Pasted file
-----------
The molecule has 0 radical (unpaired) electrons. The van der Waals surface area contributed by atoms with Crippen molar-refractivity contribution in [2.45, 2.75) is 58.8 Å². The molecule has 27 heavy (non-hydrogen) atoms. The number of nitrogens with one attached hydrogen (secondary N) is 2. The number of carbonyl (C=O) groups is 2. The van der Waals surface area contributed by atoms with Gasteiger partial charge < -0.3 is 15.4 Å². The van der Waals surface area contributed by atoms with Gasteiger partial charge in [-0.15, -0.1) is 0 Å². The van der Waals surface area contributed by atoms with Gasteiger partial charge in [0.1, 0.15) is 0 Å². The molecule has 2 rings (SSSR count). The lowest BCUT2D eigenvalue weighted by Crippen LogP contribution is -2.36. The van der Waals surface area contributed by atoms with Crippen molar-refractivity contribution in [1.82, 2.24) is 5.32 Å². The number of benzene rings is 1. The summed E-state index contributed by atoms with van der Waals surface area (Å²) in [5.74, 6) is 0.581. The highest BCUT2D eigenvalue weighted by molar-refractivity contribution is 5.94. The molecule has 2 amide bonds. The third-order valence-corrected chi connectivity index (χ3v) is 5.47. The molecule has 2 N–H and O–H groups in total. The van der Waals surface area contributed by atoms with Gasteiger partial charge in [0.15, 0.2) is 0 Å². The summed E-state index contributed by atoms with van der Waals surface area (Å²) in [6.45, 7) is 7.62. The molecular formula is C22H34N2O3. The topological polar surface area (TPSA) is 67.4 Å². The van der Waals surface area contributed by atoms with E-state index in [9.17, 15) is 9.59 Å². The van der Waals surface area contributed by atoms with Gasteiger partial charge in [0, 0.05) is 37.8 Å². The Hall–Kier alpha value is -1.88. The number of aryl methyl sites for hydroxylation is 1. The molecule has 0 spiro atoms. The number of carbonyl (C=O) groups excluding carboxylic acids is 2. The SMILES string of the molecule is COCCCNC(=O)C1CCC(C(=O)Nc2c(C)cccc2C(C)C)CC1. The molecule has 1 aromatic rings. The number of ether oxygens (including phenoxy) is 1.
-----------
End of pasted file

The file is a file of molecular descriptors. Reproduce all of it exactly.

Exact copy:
The molecule has 0 radical (unpaired) electrons. The van der Waals surface area contributed by atoms with Crippen molar-refractivity contribution in [2.45, 2.75) is 58.8 Å². The molecule has 27 heavy (non-hydrogen) atoms. The number of nitrogens with one attached hydrogen (secondary N) is 2. The number of carbonyl (C=O) groups is 2. The van der Waals surface area contributed by atoms with Gasteiger partial charge < -0.3 is 15.4 Å². The van der Waals surface area contributed by atoms with Gasteiger partial charge in [-0.15, -0.1) is 0 Å². The van der Waals surface area contributed by atoms with Gasteiger partial charge in [0.1, 0.15) is 0 Å². The molecule has 2 rings (SSSR count). The lowest BCUT2D eigenvalue weighted by Crippen LogP contribution is -2.36. The van der Waals surface area contributed by atoms with Crippen molar-refractivity contribution in [1.82, 2.24) is 5.32 Å². The number of benzene rings is 1. The summed E-state index contributed by atoms with van der Waals surface area (Å²) in [5.74, 6) is 0.581. The highest BCUT2D eigenvalue weighted by molar-refractivity contribution is 5.94. The molecule has 2 amide bonds. The third-order valence-corrected chi connectivity index (χ3v) is 5.47. The molecule has 2 N–H and O–H groups in total. The van der Waals surface area contributed by atoms with Gasteiger partial charge in [0.15, 0.2) is 0 Å². The summed E-state index contributed by atoms with van der Waals surface area (Å²) in [6.45, 7) is 7.62. The molecular formula is C22H34N2O3. The topological polar surface area (TPSA) is 67.4 Å². The van der Waals surface area contributed by atoms with E-state index in [9.17, 15) is 9.59 Å². The van der Waals surface area contributed by atoms with Gasteiger partial charge in [0, 0.05) is 37.8 Å². The Hall–Kier alpha value is -1.88. The number of aryl methyl sites for hydroxylation is 1. The molecule has 0 spiro atoms. The number of carbonyl (C=O) groups excluding carboxylic acids is 2. The SMILES string of the molecule is COCCCNC(=O)C1CCC(C(=O)Nc2c(C)cccc2C(C)C)CC1. The molecule has 1 aromatic rings. The number of ether oxygens (including phenoxy) is 1.